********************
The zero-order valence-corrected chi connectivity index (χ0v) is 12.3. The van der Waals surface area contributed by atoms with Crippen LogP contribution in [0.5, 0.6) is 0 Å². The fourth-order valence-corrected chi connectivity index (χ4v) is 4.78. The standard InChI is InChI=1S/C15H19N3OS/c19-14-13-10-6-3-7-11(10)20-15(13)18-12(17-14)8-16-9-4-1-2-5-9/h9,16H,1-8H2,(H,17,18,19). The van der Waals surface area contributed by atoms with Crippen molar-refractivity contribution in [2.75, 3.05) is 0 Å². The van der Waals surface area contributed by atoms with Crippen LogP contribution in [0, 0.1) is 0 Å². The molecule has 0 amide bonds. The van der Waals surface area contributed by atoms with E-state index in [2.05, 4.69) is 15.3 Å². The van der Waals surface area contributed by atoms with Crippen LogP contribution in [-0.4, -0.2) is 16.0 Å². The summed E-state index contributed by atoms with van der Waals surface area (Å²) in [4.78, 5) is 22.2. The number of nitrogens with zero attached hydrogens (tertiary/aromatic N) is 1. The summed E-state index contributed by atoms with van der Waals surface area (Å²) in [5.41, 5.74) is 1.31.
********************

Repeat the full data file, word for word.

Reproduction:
The zero-order valence-corrected chi connectivity index (χ0v) is 12.3. The van der Waals surface area contributed by atoms with Crippen LogP contribution in [0.5, 0.6) is 0 Å². The fourth-order valence-corrected chi connectivity index (χ4v) is 4.78. The standard InChI is InChI=1S/C15H19N3OS/c19-14-13-10-6-3-7-11(10)20-15(13)18-12(17-14)8-16-9-4-1-2-5-9/h9,16H,1-8H2,(H,17,18,19). The van der Waals surface area contributed by atoms with Crippen molar-refractivity contribution in [2.75, 3.05) is 0 Å². The van der Waals surface area contributed by atoms with Crippen LogP contribution in [0, 0.1) is 0 Å². The molecule has 0 amide bonds. The van der Waals surface area contributed by atoms with E-state index in [2.05, 4.69) is 15.3 Å². The van der Waals surface area contributed by atoms with Crippen LogP contribution in [-0.4, -0.2) is 16.0 Å². The summed E-state index contributed by atoms with van der Waals surface area (Å²) in [4.78, 5) is 22.2. The number of nitrogens with zero attached hydrogens (tertiary/aromatic N) is 1. The summed E-state index contributed by atoms with van der Waals surface area (Å²) in [5.41, 5.74) is 1.31.